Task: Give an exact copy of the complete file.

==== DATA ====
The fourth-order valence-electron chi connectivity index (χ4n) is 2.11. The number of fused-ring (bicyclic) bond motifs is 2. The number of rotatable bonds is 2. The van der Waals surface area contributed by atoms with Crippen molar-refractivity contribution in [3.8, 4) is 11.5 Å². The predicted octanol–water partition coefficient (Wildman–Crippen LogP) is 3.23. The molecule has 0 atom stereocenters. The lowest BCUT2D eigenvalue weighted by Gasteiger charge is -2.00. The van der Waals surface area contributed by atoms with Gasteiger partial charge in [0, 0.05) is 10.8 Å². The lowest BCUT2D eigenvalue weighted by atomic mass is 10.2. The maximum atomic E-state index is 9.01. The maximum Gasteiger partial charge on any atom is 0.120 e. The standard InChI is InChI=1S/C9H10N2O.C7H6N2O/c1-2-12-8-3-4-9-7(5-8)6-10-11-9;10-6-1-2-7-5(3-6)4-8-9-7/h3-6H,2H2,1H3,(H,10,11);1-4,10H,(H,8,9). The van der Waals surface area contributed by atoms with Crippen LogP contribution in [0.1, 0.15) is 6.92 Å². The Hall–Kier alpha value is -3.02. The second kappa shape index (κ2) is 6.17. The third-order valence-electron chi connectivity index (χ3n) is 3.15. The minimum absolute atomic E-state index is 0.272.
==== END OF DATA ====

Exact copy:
The fourth-order valence-electron chi connectivity index (χ4n) is 2.11. The number of fused-ring (bicyclic) bond motifs is 2. The number of rotatable bonds is 2. The van der Waals surface area contributed by atoms with Crippen molar-refractivity contribution in [3.8, 4) is 11.5 Å². The predicted octanol–water partition coefficient (Wildman–Crippen LogP) is 3.23. The molecule has 0 atom stereocenters. The lowest BCUT2D eigenvalue weighted by Gasteiger charge is -2.00. The van der Waals surface area contributed by atoms with Gasteiger partial charge in [0, 0.05) is 10.8 Å². The lowest BCUT2D eigenvalue weighted by atomic mass is 10.2. The maximum atomic E-state index is 9.01. The maximum Gasteiger partial charge on any atom is 0.120 e. The standard InChI is InChI=1S/C9H10N2O.C7H6N2O/c1-2-12-8-3-4-9-7(5-8)6-10-11-9;10-6-1-2-7-5(3-6)4-8-9-7/h3-6H,2H2,1H3,(H,10,11);1-4,10H,(H,8,9). The van der Waals surface area contributed by atoms with Crippen LogP contribution in [0.1, 0.15) is 6.92 Å². The Hall–Kier alpha value is -3.02. The second kappa shape index (κ2) is 6.17. The third-order valence-electron chi connectivity index (χ3n) is 3.15. The minimum absolute atomic E-state index is 0.272.